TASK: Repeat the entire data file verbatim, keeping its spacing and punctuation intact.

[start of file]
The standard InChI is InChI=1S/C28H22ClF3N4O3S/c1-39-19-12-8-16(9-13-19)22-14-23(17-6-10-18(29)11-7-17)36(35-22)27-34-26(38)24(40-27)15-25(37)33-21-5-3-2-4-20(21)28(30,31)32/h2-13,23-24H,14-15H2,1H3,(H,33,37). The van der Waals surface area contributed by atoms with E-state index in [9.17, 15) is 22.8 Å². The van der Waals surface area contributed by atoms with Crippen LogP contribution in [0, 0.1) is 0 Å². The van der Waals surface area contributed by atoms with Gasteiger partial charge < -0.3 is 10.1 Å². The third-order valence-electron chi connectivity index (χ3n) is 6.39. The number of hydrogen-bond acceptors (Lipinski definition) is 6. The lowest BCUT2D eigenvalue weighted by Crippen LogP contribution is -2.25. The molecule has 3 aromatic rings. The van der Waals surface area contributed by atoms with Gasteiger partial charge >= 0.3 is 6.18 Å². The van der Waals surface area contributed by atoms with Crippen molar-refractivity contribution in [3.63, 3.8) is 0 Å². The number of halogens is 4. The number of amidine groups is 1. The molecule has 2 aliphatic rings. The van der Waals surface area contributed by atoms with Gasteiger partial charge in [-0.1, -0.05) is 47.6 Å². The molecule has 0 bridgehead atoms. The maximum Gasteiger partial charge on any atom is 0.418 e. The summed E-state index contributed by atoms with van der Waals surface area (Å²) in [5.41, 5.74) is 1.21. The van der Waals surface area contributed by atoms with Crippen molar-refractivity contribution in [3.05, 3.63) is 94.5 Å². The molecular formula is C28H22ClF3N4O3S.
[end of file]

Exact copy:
The standard InChI is InChI=1S/C28H22ClF3N4O3S/c1-39-19-12-8-16(9-13-19)22-14-23(17-6-10-18(29)11-7-17)36(35-22)27-34-26(38)24(40-27)15-25(37)33-21-5-3-2-4-20(21)28(30,31)32/h2-13,23-24H,14-15H2,1H3,(H,33,37). The van der Waals surface area contributed by atoms with E-state index in [9.17, 15) is 22.8 Å². The van der Waals surface area contributed by atoms with Crippen LogP contribution in [0, 0.1) is 0 Å². The van der Waals surface area contributed by atoms with Gasteiger partial charge < -0.3 is 10.1 Å². The third-order valence-electron chi connectivity index (χ3n) is 6.39. The number of hydrogen-bond acceptors (Lipinski definition) is 6. The lowest BCUT2D eigenvalue weighted by Crippen LogP contribution is -2.25. The molecule has 3 aromatic rings. The van der Waals surface area contributed by atoms with Gasteiger partial charge >= 0.3 is 6.18 Å². The van der Waals surface area contributed by atoms with Crippen molar-refractivity contribution in [3.63, 3.8) is 0 Å². The number of halogens is 4. The number of amidine groups is 1. The molecule has 2 aliphatic rings. The van der Waals surface area contributed by atoms with Gasteiger partial charge in [-0.1, -0.05) is 47.6 Å². The molecule has 0 bridgehead atoms. The maximum Gasteiger partial charge on any atom is 0.418 e. The summed E-state index contributed by atoms with van der Waals surface area (Å²) in [5.41, 5.74) is 1.21. The van der Waals surface area contributed by atoms with Crippen molar-refractivity contribution in [3.05, 3.63) is 94.5 Å². The molecular formula is C28H22ClF3N4O3S.